Legionnaires’ disease and its relationship with Pneumonia

Symptoms of Legionnaires’ disease are often associated with pneumonia, but it’s important to understand the difference between the two.

Pneumonia occurs approximately one to two days after being exposed to bacterial pneumonia, which leads to bacterial infection. Other types of pneumonia include:

Aspiration pneumonia – this occurs when you inhale foreign objects, including chemicals, smoke or even certain foods like peanuts. Aspiration pneumonia can also be contracted upon inhaling vomit.

Viral pneumonia – this is caused by a virus, which includes coronavirus (COVID-19). If you do develop symptoms associated with COVID-19, it’s essential you follow government public health guidelines regarding social distancing and isolation upon noticing symptoms.

Fungal pneumonia – a much rarer case of pneumonia which is rarely caught in the UK. It’s more likely to affect adults with weak immune systems.

There is also another type of Legionella called Legionella longbeachae, which is typically found in soil and compost. When someone contracts it, it can result in Pontiac fever – an acute respiratory disease that is nonfatal and does not include pneumonia.

Can children get Legionnaires’ disease?

Although children can contract Legionnaires disease, it is very rare, with usually very mild symptoms or they will display no symptoms at all. People at higher risk of contracting the disease are adults with compromised immune systems and those over 60.

Treatment for Legionnaires’ disease

Legionnaires’ disease can become fatal to adults who have weakened immune systems, are over 60 and/or suffer from respiratory issues. It’s important that if symptoms persist, you should arrange to see your doctor.

Treatment for Legionnaires disease typically includes:

  • Antibiotics
  • A machine to help you breathe 
  • Oxygen via a face mask

Your condition should start to improve as your treatment continues. If you are given a course of antibiotics, you may be asked to take them for approximately 1 – 3 weeks depending on the advice provided by your doctor.

A full recovery is expected through correct treatment, but you can expect to rest for around two weeks before feeling normal again. 

How AMES Group can help prevent Legionella in the workplace 

AMES Group offers comprehensive water sample and water testing services for customers around the UK. compliance with ACOP L8 or the Drinking Water Regulations is essential to ensure the safety and welfare of your staff.

Our Legionella risk assessments

Our water sampling and water quality tests are conducted by our certified staff in a fast and efficient manner.  Our Legionella disease control and prevention tests provide identification and assessment of the source of any Legionella risk. Upon completion, you will also be provided with a written scheme (course or action), to prevent and minimise the risk of Legionella within your property.

Prevention is better than a cure, book your risk assessment today

You can book a risk assessment test with AMES Group today to ensure your compliance with  ACoP L8 or the Drinking Water Regulations and the safety of your workplace and staff. Outbreaks of Legionnaires’ disease are easily preventable and only require a short risk assessment that will remain valid for two years with AMES Group.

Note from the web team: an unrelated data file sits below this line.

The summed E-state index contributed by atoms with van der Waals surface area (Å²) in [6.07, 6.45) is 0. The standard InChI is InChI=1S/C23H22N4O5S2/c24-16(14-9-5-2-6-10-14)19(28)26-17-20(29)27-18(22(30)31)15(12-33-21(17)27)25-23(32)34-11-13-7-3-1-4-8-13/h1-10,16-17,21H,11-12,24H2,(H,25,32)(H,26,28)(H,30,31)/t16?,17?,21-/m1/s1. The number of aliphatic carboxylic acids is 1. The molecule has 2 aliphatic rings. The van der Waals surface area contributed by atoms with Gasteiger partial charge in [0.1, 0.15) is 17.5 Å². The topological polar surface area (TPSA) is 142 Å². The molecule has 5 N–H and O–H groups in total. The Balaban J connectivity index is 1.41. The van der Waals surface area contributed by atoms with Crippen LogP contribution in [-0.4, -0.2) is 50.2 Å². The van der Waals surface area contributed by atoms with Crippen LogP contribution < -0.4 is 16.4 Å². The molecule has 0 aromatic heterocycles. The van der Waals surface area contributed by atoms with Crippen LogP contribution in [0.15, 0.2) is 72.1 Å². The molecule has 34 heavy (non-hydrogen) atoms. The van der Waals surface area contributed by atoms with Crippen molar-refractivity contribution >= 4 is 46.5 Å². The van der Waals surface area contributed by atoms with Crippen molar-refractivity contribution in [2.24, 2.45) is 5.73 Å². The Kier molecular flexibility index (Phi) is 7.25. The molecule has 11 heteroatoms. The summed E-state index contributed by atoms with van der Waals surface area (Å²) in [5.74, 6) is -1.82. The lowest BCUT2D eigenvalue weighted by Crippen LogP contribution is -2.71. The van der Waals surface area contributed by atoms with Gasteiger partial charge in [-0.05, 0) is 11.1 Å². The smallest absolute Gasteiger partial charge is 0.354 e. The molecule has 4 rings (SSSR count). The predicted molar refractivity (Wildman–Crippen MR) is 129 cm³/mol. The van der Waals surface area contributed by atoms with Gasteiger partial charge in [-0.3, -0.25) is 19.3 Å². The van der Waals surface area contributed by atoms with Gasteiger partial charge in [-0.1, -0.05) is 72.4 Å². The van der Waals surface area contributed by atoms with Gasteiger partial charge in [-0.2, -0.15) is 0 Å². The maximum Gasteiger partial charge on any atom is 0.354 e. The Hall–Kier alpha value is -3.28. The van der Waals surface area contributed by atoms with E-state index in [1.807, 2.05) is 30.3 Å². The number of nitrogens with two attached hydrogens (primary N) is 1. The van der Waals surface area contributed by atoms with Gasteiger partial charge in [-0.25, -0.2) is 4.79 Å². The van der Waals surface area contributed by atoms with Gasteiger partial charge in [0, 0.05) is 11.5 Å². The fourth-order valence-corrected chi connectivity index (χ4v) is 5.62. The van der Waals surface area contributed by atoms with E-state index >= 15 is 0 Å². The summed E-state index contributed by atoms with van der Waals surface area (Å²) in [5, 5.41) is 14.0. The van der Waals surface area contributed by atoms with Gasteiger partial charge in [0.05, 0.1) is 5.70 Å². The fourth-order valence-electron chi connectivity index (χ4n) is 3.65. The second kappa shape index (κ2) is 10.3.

To lower the risk of Legionella outbreak and to protect your workplace and staff, book your risk assessment test today.

Book your assessment now

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Signs of and How To Get Rid of Mice in a Garden

Signs of and How To Get Rid of Mice in a Garden

Mouse eating a root vegetable.

Mice love to eat seeds, bulbs and vegetables of various kinds from your garden. A mouse has plenty of cover from predators in a backyard and may make their bed in burrows or a shed. The signs of a mouse problem in the garden include bite marks on produce and holes in the soil where mice dig for food.

Mice in the garden can also spread disease. To get rid of mice in the garden you can practice a selection of techniques to shield the food sources a mouse will eat, remove or adjust potential places a mouse may make a bed and potentially use poison or traps. Poison is only usually necessary if there is a big problem.

While the tips we provide here will help, using a professional rodent control service is the most effective way of dealing with mice in your garden. For an affordable and long-lasting solution to a mouse problem in your backyard, you can contact us. We can assess the situation and provide the best outcome.

Signs of mice in a garden and why they like your backyard

There are many signs of mice and other rodents in your garden. The main signs are holes in the soil where mice dig to find food, such as near a seed, bulb or root vegetable. You can also find their beds underground, or possibly in a garden shed. Bite marks on vegetables and other plants are another sign of mice in your garden.

You may mistake the signs of field mice in your garden for a different type of rodent. There is a chance that water voles or bank voles are the cause of the damage in your backyard, but it is unlikely that rats or house mice will be the cause of your problems.